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This case study assesses Poland’s compliance with EU laws for detecting, prosecuting and sanctioning illegal fishing practices by its vessels and in its waters. It is based on a combination of desk-based research, interviews with key stakeholders and freedom of information requests. Our key findings and recommendations include:
• that the detection of infringements needs to be more effective; currently infringements are only reported for around 2% for both land and sea inspections;
• that guidance and training need to be issued to control and enforcement authorities so that sanctions are appropriately dissuasive; the data from one region shows that average fines are just €288 (£258) for “serious” infringements;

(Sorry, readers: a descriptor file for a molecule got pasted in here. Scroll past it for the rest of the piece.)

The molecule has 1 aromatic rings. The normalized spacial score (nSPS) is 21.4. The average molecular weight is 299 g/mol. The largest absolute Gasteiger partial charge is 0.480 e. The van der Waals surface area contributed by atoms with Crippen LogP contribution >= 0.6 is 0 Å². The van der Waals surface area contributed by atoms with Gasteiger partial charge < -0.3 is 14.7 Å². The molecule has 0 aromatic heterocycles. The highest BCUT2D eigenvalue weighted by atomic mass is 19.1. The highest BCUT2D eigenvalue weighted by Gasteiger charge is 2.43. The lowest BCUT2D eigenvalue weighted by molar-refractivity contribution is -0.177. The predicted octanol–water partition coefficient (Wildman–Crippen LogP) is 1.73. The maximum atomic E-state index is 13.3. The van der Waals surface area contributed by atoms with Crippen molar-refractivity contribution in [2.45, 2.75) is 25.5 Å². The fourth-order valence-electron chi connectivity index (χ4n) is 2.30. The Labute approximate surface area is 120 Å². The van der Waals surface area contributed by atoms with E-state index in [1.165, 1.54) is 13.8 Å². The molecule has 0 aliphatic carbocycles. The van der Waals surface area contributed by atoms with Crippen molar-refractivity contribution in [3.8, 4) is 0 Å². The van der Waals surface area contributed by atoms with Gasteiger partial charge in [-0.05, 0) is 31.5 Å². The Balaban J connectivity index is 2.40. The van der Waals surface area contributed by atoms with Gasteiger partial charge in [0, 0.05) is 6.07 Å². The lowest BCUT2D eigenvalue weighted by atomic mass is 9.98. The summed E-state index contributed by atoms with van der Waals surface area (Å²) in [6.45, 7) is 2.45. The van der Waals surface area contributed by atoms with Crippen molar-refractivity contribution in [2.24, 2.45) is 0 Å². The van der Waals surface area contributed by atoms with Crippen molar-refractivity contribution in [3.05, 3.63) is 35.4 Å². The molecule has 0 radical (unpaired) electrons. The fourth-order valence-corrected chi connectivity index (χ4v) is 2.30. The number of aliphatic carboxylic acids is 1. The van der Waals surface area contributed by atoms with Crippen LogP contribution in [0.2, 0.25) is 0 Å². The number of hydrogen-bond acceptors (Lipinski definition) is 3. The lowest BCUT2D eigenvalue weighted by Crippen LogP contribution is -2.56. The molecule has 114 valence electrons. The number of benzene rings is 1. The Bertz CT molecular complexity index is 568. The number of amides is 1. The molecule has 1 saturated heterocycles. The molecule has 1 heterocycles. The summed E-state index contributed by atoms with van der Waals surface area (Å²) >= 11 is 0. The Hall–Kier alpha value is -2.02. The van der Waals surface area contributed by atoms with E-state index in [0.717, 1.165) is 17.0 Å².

• that the legal framework should be simplified as it is overly complicated and misleading with a number of cross-references (or lack of thereof) which make the Polish enforcement legislation inconsistent with itself.
This report is part of a series of case studies on the control and enforcement of fisheries in Europe, with other case studies including in England, the Republic of Ireland and Poland. A summary report brings together findings from all four countries to make broader recommendations.